The tower was constructed in 1954 in commemoration of the first visit of Her Majesty the Queen of England, Elizabeth II and the Duke of Edinburgh, Prince Philip
KAMPALA - Preparations are underway to dismantle and relocate the historical monumental Queen's Clock Tower, serving as the gateway to Uganda's capital, Kampala. This is intended to pave way for the on-going works for the sh295bn Kampala Flyover project.
The tower, constructed in 1954 in commemoration of the first visit of Her Majesty the Queen of England, Elizabeth II and the Duke of Edinburgh, Prince Philip has been regarded as a valuable historical monument and a tourist site in the city.
The Queen visited Uganda on April 28, 1954, and stayed up to April 30 and returned on November 21, 2007, for a four-day visit during when she attended the Commonwealth Heads of Government meeting at Speke Resort, Munyonyo.
The Uganda National Roads Authority (UNRA) spokesperson, Mark Ssali said that in accordance with the project design, the tower would be rebuilt a short distance from its current location to a square next to the Global Pan African Park.
According to UNRA, due to its historical and national importance, the relocation of the tower will follow best practice in the preservation and relocation of the national monument.
Shimizu-Konoike JV, a Japanese company handling the project will soon dismantle the tower that is scheduled to change the entry face of the city in the works that will involve expanding the Queens Way and other areas.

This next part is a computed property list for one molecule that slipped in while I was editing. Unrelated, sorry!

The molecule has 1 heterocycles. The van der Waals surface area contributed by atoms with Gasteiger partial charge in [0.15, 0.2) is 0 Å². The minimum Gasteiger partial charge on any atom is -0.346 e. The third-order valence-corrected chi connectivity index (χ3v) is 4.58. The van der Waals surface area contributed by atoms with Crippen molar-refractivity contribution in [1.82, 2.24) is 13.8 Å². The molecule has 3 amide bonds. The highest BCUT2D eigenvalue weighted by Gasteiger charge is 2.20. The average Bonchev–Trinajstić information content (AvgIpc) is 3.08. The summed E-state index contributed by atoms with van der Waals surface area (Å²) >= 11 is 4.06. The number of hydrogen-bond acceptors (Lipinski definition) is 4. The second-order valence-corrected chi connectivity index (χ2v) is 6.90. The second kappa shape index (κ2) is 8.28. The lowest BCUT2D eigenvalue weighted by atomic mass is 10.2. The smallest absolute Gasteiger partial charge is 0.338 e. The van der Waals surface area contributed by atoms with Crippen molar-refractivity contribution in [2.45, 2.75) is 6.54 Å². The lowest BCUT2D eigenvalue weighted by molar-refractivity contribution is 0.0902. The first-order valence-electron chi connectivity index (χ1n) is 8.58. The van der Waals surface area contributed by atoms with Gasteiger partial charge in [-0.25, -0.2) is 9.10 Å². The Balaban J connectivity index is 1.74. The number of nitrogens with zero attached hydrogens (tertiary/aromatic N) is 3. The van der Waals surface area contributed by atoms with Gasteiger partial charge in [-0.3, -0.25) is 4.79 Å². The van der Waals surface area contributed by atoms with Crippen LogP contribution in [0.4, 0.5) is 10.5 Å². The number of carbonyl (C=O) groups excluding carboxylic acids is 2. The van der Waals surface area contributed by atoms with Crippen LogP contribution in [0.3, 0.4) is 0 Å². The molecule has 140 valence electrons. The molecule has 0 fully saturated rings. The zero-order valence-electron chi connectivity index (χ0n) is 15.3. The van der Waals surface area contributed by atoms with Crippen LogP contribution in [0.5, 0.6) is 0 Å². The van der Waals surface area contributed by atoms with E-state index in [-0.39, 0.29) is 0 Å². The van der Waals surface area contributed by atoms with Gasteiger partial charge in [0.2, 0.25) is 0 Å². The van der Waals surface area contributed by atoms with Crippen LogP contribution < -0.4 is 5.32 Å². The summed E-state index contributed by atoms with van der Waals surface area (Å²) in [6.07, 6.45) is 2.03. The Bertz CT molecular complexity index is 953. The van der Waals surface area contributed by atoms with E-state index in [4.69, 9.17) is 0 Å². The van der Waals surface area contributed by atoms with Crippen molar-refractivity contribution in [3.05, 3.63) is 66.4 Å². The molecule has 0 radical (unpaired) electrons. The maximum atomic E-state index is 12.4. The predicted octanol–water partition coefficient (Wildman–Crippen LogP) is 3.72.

The 3.5km project is funded partly by the government of Uganda with support from the government of Japan through the Japanese Integration Corporation Agency (JICA) and implemented by UNRA together with Kampala Capital City Authority (KCCA).
"It (tower) will be moved at some point within this year to allow traffic movements during and after the works just a few meters away from the current location," Ssali explained, adding that a circular footbridge will be instead built above its current location.
Two telecom companies had refurbished the tower and branded it with shining colors and installed a fountain, which has already been dismantled.
According to Ssali, the Flyover construction work was still on schedule, explaining that physical progress was standing at 1.03% by end of February 2020 against the planned 5.04%.
"But the project completion date is still December 28, 2021, our contractor will make the necessary adjustments to finish within that time," he said.
The dismantling of the tower, however, comes without the historical clock, which went missing in 2012, raising concerns from Members of Parliament, who demanded for its reinstatement to preserve the beautification and its history.
Information contained in a report by Nippon Koel, the project consultants indicated that for safety reasons, boda boda motorcycles will however not be allowed to access the flyover. They will instead be free to use the existing carriageway which will still be available during and after the construction.
On completion, the flyover is expected to reduce congestion and traffic in the city centre, making it easier for people to reach their workplaces especially during rush hours in the morning and evenings.